The Energy Information Administration does not expect production to fall alongside rig counts
The Energy Information Administration (EIA) released a note today saying production is expected to remain relatively stable, despite lower rig counts. According to the EIA, a backlog in well completion will act as cushion for production rates, offsetting the more immediate decrease in drilling and permitting activity.
The latest information on rig counts from Baker Hughes (ticker: BHI) shows 1,633 wells in the United States. That’s 43 fewer total rigs compared to last week, and 144 less than this time last year. The EIA notes that active onshore drilling rigs in the Lower 48 have decreased 16% between the weeks ending on October 31, 2014 and January 23, 2015. The EIA said that despite this decline in the number of rigs drilling in the Lower 48, that production will continue to increase slowly.
The government arm projects the number of operating rigs will decrease by 24% by October 2015 before finally rebounding, assuming Brent prices of $58/barrel and $75/barrel in 2015 and 2016, respectively. The price of West Texas Intermediate is slated at $55/barrel and $71/barrel for the same time frame.
Despite projections that active rig counts could fall by nearly a quarter from their current level, the EIA does not expect the same kind of decrease in production. Pointing back to the 2008-2009 financial crises, the EIA noted that while rig counts fell drastically, production saw only moderate decreases before increasing past its former highs.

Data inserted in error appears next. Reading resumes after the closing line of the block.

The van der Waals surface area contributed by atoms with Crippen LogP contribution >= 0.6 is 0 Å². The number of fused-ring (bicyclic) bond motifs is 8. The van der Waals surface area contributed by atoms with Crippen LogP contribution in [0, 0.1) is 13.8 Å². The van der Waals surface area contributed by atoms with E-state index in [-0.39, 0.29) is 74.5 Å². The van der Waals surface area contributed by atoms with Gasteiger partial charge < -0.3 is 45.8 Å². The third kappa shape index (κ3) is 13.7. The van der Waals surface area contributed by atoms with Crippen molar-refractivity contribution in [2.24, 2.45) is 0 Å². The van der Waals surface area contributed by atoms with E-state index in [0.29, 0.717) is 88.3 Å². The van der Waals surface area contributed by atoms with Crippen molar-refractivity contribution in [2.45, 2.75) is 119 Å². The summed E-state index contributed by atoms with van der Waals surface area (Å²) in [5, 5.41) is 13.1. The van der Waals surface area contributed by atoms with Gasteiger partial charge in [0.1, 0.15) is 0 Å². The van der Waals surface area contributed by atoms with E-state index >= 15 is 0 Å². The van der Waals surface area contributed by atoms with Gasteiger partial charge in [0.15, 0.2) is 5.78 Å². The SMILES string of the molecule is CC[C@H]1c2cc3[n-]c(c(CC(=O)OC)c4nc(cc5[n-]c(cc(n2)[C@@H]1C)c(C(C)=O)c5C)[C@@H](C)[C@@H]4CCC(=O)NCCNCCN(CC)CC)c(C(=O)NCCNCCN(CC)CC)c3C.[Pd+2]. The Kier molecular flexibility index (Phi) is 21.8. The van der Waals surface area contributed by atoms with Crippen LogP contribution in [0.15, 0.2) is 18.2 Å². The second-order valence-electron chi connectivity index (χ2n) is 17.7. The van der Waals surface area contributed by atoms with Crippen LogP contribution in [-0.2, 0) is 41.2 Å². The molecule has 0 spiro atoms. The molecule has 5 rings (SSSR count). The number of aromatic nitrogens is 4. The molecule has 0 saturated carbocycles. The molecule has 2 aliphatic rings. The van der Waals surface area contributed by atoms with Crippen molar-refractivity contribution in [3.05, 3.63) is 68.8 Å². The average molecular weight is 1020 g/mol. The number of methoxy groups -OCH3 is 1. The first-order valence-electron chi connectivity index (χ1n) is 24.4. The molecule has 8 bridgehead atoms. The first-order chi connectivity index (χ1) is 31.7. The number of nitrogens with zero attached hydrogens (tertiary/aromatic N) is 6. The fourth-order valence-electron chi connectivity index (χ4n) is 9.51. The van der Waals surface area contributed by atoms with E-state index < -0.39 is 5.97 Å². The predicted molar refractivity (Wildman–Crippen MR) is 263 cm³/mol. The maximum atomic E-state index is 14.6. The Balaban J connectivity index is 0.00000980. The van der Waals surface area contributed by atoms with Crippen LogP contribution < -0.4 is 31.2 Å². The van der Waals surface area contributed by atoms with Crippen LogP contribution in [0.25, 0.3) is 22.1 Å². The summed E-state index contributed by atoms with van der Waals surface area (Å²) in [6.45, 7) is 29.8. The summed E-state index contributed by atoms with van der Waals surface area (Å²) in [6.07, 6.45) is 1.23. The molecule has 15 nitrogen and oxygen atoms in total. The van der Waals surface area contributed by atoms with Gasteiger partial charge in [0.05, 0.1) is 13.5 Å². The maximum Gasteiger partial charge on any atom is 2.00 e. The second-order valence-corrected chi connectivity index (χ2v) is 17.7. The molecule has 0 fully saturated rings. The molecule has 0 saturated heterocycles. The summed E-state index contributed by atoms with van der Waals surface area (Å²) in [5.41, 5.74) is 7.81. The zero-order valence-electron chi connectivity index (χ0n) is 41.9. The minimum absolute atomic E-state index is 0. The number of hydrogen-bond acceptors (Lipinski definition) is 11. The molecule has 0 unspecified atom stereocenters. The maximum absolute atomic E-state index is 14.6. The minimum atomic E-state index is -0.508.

During the July 2008 peak prices, drilling activity in the Bakken-Three Forks formation outpaced well completion activity as increasing numbers of wells were drilled. “Averaging about 70 days before the oil price peak, spud-to-completion times almost doubled within two months, reaching more than 130 days. This increase created a backlog of wells that had been drilled but not yet completed,” says the EIA. The administration went on to note that increased drilling activity in the Bakken since 2011 has again increased spud-to-completion times, which have stabilized at more than 120 days per well.
The EIA says this backlog of wells will again act as a cushion for production rates, and “At most major plays in the United States, the backlog currently ranges from three to seven months.” The note goes on to say, “[The] EIA’s forecast of rising crude oil prices in the second half of 2015, if realized, is expected to be accompanied by a stabilization of drilling activity that would be sufficient to prevent a substantial production decline in the Lower 48.”
The administration warns that the actual outcome will vary widely based on the actual future price of oil, and that “the 95% confidence interval for market expectations for prices in December 2015 was extremely wide.”
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